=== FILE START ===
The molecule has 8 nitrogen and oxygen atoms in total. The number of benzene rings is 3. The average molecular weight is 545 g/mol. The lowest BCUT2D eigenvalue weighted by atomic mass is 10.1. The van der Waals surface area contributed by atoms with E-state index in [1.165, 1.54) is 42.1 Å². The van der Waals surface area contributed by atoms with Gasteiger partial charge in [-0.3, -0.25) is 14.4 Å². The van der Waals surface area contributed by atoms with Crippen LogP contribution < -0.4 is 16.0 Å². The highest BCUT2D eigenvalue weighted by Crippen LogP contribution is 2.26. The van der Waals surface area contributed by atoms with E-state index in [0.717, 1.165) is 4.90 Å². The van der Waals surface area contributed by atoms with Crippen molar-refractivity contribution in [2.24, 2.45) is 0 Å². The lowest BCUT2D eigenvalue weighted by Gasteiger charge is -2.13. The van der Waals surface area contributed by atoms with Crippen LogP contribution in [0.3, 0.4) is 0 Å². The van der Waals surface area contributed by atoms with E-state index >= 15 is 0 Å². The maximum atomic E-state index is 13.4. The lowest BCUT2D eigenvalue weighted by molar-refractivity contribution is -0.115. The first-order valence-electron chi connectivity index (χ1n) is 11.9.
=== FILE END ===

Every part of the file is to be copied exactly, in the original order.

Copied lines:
The molecule has 8 nitrogen and oxygen atoms in total. The number of benzene rings is 3. The average molecular weight is 545 g/mol. The lowest BCUT2D eigenvalue weighted by atomic mass is 10.1. The van der Waals surface area contributed by atoms with E-state index in [1.165, 1.54) is 42.1 Å². The van der Waals surface area contributed by atoms with Gasteiger partial charge in [-0.3, -0.25) is 14.4 Å². The van der Waals surface area contributed by atoms with Crippen LogP contribution < -0.4 is 16.0 Å². The highest BCUT2D eigenvalue weighted by Crippen LogP contribution is 2.26. The van der Waals surface area contributed by atoms with E-state index in [0.717, 1.165) is 4.90 Å². The van der Waals surface area contributed by atoms with Crippen molar-refractivity contribution in [2.24, 2.45) is 0 Å². The lowest BCUT2D eigenvalue weighted by Gasteiger charge is -2.13. The van der Waals surface area contributed by atoms with Crippen LogP contribution in [0.3, 0.4) is 0 Å². The van der Waals surface area contributed by atoms with E-state index >= 15 is 0 Å². The maximum atomic E-state index is 13.4. The lowest BCUT2D eigenvalue weighted by molar-refractivity contribution is -0.115. The first-order valence-electron chi connectivity index (χ1n) is 11.9.